Test CryptoStopper - Ransomware Simulator

Chris Hartwig



TestCryptoStopper.exe was developed for use with CryptoStopper™.  We wanted to give our customers a safe and easy way to test the effectiveness of CryptoStopper™ against a ransomware attack.


Test your systems with a ransomware simulator

UPDATE: TestCryptoStopper has been replaced by WatchPoint Simulator Script.



TestCryptoStopper.exe was developed for use with CryptoStopper™.  We wanted to give our customers a safe and easy way to test the effectiveness of CryptoStopper™ against a ransomware attack.


TestCryptoStopper.exe allows trial and paid customers to safely mimic a ransomware attack. This alleviates the need for a secure test environment and it removes the danger of downloading actual ransomware variants. With TestCryptoStopper.exe you’ll get a first-hand look at how quickly CryptoStopper™ stops a ransomware attack.

Run TestCryptoStopper.exe from a workstation computer and safely attack a network share. This is helpful in a few ways. You’ll become familiar with CryptoStopper™  and  also what happens when a ransomware attack occurs, while confirming that CryptoStopper™ is indeed working.  

Steps have been intentionally added to ensure the testing process does not damage network files or allow malicious actors to modify the code to create real ransomware.

How safe is it?

TestCryptoStopper.exe was built for and tested in production environments. CryptoStopper™ is designed to only encrypt the WatcherFiles that are created by CryptoStopper™.  It will not encrypt or otherwise harm the other files on your system. No one (except cybercriminals, of course) wants to intentionally or unintentionally encrypt a production file share, especially the team here at WatchPoint, which is why the encryption routine only affects the WatcherFiles.


The first step is to download CryptoStopper™. Next, download the installation manual here. TestCryptoStopper.exe is designed to be run from a workstation computer but first needs to be configured on the server running CryptoStopper™.

  1.  From a server that is running CryptoStopper, download TestCryptoStopper.exe and save it to the “C:\Program Files\CryptoStopper” directory.
  2. Right-click > ‘Run As Administrator’.
  3. Click ‘Generate’. This creates a new file called TestWatcherFiles.csv. As a security measure, the file is encrypted so that only TestCryptoStopper.exe can read the contents.



Important Note – Using TestCryptoStopper.exe will result in the computer being disconnected from the server. Please close any programs you have open.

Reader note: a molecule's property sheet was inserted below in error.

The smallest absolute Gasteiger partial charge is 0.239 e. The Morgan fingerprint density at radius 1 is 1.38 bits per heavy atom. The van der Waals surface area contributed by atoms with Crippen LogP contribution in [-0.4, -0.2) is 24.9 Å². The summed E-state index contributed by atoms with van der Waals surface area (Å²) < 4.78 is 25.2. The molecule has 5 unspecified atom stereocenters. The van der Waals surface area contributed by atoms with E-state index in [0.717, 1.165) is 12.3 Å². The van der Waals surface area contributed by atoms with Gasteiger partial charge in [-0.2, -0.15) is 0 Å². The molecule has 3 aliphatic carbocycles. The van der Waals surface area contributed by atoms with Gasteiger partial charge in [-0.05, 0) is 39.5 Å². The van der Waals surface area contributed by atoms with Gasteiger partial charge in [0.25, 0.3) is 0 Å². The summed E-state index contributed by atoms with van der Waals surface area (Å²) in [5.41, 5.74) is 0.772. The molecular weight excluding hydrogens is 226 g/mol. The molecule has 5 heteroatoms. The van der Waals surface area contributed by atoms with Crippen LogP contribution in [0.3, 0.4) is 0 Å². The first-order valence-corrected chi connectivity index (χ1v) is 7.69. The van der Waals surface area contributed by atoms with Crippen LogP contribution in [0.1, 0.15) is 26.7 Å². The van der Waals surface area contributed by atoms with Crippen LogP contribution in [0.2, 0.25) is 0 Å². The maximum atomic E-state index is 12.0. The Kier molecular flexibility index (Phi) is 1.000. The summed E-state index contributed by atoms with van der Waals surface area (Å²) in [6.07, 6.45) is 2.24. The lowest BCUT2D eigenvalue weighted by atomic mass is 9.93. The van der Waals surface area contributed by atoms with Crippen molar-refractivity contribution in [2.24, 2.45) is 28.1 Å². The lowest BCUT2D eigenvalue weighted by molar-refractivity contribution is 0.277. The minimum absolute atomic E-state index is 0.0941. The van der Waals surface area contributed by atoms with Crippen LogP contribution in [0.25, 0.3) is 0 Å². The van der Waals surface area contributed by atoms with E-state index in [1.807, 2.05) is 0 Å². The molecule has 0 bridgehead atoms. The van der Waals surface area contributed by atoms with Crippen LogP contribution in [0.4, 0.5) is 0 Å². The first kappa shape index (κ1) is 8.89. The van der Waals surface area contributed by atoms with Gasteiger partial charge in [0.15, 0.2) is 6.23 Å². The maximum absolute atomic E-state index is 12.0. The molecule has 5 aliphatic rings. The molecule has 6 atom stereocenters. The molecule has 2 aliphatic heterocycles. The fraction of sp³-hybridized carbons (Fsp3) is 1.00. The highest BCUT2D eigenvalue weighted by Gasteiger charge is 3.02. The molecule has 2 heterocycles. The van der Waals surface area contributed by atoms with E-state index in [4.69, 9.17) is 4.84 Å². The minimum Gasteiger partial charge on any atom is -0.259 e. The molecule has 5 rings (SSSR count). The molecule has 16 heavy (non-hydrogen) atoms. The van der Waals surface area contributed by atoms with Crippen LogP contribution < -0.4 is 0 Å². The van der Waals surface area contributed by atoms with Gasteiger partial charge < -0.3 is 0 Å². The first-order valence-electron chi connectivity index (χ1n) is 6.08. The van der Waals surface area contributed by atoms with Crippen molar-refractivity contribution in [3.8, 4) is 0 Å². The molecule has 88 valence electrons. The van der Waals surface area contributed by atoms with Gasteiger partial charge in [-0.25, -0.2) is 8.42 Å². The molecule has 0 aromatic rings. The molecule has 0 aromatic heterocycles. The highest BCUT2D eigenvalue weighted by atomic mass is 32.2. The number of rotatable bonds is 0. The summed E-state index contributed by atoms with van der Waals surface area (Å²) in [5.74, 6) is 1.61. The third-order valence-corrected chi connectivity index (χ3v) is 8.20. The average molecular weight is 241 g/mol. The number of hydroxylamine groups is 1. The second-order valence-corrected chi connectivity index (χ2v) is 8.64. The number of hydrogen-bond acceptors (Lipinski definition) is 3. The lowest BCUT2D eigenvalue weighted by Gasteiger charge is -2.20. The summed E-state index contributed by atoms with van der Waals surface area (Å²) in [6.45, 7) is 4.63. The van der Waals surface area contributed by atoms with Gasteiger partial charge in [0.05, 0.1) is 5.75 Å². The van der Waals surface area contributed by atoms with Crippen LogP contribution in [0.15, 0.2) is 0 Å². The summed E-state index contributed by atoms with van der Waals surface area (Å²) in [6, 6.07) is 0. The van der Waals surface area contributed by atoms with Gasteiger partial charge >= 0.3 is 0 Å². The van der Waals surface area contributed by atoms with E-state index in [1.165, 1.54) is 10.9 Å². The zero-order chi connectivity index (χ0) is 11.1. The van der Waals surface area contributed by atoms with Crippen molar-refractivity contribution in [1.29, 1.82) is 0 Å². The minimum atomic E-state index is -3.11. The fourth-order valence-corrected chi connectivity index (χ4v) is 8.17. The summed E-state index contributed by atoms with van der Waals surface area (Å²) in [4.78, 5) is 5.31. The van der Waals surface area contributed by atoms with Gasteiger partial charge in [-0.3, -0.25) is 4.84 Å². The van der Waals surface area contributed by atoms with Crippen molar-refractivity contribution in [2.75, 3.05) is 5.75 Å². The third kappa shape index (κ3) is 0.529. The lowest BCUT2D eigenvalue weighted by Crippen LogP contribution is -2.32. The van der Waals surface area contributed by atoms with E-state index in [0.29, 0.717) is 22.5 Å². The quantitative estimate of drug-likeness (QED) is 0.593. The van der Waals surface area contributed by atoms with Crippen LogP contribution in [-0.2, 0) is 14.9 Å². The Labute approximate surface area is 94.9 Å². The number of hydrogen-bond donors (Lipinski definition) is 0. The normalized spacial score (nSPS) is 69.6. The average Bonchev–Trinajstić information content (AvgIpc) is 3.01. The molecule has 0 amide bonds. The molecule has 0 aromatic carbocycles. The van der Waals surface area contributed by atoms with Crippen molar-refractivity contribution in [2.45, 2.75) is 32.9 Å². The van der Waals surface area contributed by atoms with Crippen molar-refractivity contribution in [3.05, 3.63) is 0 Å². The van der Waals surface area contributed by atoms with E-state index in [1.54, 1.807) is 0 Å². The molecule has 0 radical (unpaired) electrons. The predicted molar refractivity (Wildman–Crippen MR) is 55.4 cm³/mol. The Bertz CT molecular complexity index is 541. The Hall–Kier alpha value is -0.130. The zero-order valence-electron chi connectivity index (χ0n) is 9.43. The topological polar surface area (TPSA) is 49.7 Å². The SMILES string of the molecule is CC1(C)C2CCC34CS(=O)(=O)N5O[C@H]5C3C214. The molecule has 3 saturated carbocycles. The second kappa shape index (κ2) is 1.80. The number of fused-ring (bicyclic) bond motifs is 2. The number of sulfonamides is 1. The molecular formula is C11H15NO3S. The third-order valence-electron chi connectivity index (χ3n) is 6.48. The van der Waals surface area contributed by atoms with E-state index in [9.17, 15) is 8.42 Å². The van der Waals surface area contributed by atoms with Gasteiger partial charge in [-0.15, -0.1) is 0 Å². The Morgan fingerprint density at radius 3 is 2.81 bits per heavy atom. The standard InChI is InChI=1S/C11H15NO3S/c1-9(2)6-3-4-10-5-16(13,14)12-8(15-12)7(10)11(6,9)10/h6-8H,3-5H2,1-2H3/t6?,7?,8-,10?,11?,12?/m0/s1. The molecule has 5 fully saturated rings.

4. Next copy TestCryptoStopper.exe and TestWatcherFiles.csv to the workstation from which you’ll run the test. In this example, I’ve copied them to the desktop of my workstation.


With TestCryptoStopper.exe and TestWatcherFiles.csv in the same directory and on your workstation, let’s run our test.

5. Double-click and select TestCS


6. Browse to a shared folder that is being protected by CryptoStopper™ and select OK.



7. Next you’ll see a window letting you know the files were successfully encrypted.


 8. Then a few seconds after that, you’ll see this:


*Tip, open a command prompt and issue ‘shutdown –a’ to cancel the shutdown process.


9. At this point, the workstation is disconnected from the server. This is evident by a red X on the network drive and your inability to communicate to the server.


Cleanup will be done via the server. So move to the server that is running CryptoStopper for the next steps.

10. You can identify the files that were encrypted via the .wpcs file extension


 11. Delete the files ending in .wpcs, and new WatcherFiles will automatically take their place. This puts your system back into a ready state.

12. Next, we need to remove the windows firewall rule that is blocking our ‘infected’ workstation.

13. On the server, open ‘Windows Firewall with Advanced Security’ and select ‘Inbound Rules'.

14. Right-click CryptoStopper and select properties.



15.  Use the scope tab to remove the computer’s IP address.


16. 255.255.254 is needed by CryptoStopper and should remain in the scope.

17. That’s it – test complete.


Test your systems with a ransomware simulator


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